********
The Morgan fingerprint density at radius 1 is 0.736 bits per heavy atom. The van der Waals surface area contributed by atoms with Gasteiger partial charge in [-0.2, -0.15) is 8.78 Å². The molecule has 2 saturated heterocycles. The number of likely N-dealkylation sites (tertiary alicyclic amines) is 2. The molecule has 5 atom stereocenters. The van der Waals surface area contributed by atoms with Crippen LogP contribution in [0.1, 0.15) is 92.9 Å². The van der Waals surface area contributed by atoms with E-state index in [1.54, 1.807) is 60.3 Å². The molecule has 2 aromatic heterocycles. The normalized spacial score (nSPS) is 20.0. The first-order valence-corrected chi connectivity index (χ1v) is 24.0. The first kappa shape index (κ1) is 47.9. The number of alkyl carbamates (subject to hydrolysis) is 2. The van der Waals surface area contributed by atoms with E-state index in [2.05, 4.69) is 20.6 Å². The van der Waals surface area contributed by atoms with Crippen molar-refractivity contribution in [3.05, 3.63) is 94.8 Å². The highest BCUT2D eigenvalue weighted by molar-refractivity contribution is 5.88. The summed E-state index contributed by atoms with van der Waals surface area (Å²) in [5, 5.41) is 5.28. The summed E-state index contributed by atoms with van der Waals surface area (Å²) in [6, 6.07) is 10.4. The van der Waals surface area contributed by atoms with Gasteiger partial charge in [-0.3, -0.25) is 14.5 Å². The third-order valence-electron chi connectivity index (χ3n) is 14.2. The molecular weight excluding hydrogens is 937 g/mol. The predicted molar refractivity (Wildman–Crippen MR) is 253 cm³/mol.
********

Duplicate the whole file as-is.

The Morgan fingerprint density at radius 1 is 0.736 bits per heavy atom. The van der Waals surface area contributed by atoms with Gasteiger partial charge in [-0.2, -0.15) is 8.78 Å². The molecule has 2 saturated heterocycles. The number of likely N-dealkylation sites (tertiary alicyclic amines) is 2. The molecule has 5 atom stereocenters. The van der Waals surface area contributed by atoms with Crippen LogP contribution in [0.1, 0.15) is 92.9 Å². The van der Waals surface area contributed by atoms with E-state index in [1.54, 1.807) is 60.3 Å². The molecule has 2 aromatic heterocycles. The normalized spacial score (nSPS) is 20.0. The first-order valence-corrected chi connectivity index (χ1v) is 24.0. The first kappa shape index (κ1) is 47.9. The number of alkyl carbamates (subject to hydrolysis) is 2. The van der Waals surface area contributed by atoms with E-state index in [2.05, 4.69) is 20.6 Å². The van der Waals surface area contributed by atoms with Crippen molar-refractivity contribution in [3.05, 3.63) is 94.8 Å². The highest BCUT2D eigenvalue weighted by molar-refractivity contribution is 5.88. The summed E-state index contributed by atoms with van der Waals surface area (Å²) in [5, 5.41) is 5.28. The summed E-state index contributed by atoms with van der Waals surface area (Å²) in [6, 6.07) is 10.4. The van der Waals surface area contributed by atoms with Gasteiger partial charge in [-0.3, -0.25) is 14.5 Å². The third-order valence-electron chi connectivity index (χ3n) is 14.2. The molecular weight excluding hydrogens is 937 g/mol. The predicted molar refractivity (Wildman–Crippen MR) is 253 cm³/mol.